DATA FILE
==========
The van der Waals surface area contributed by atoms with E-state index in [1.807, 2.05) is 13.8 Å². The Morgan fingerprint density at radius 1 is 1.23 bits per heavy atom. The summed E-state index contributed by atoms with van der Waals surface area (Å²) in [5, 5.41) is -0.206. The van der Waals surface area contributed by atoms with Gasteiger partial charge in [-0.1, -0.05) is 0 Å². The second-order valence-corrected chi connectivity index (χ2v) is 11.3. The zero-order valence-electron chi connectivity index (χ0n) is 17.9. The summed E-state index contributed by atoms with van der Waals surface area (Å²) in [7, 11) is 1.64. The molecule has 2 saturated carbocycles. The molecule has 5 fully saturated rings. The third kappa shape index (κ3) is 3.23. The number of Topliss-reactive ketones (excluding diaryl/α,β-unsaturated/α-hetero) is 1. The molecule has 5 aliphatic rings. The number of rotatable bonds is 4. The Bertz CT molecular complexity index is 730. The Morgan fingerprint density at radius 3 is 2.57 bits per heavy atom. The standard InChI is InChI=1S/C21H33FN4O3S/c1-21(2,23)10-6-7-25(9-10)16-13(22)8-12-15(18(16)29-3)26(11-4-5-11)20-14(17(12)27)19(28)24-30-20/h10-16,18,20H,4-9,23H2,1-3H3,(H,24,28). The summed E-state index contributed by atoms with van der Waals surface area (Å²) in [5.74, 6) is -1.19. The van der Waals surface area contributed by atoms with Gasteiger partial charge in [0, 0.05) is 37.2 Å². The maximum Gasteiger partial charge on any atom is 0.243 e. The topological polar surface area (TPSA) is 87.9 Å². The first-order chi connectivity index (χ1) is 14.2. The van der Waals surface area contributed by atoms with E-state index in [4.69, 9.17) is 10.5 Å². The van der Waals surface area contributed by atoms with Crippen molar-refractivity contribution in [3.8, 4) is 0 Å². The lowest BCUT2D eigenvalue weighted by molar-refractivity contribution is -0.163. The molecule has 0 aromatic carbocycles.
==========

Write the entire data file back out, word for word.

The van der Waals surface area contributed by atoms with E-state index in [1.807, 2.05) is 13.8 Å². The Morgan fingerprint density at radius 1 is 1.23 bits per heavy atom. The summed E-state index contributed by atoms with van der Waals surface area (Å²) in [5, 5.41) is -0.206. The van der Waals surface area contributed by atoms with Gasteiger partial charge in [-0.1, -0.05) is 0 Å². The second-order valence-corrected chi connectivity index (χ2v) is 11.3. The zero-order valence-electron chi connectivity index (χ0n) is 17.9. The summed E-state index contributed by atoms with van der Waals surface area (Å²) in [7, 11) is 1.64. The molecule has 2 saturated carbocycles. The molecule has 5 fully saturated rings. The third kappa shape index (κ3) is 3.23. The number of Topliss-reactive ketones (excluding diaryl/α,β-unsaturated/α-hetero) is 1. The molecule has 5 aliphatic rings. The number of rotatable bonds is 4. The Bertz CT molecular complexity index is 730. The Morgan fingerprint density at radius 3 is 2.57 bits per heavy atom. The standard InChI is InChI=1S/C21H33FN4O3S/c1-21(2,23)10-6-7-25(9-10)16-13(22)8-12-15(18(16)29-3)26(11-4-5-11)20-14(17(12)27)19(28)24-30-20/h10-16,18,20H,4-9,23H2,1-3H3,(H,24,28). The summed E-state index contributed by atoms with van der Waals surface area (Å²) in [5.74, 6) is -1.19. The van der Waals surface area contributed by atoms with Gasteiger partial charge in [0, 0.05) is 37.2 Å². The maximum Gasteiger partial charge on any atom is 0.243 e. The topological polar surface area (TPSA) is 87.9 Å². The first-order chi connectivity index (χ1) is 14.2. The van der Waals surface area contributed by atoms with E-state index in [4.69, 9.17) is 10.5 Å². The van der Waals surface area contributed by atoms with Crippen molar-refractivity contribution in [3.8, 4) is 0 Å². The lowest BCUT2D eigenvalue weighted by molar-refractivity contribution is -0.163. The molecule has 0 aromatic carbocycles.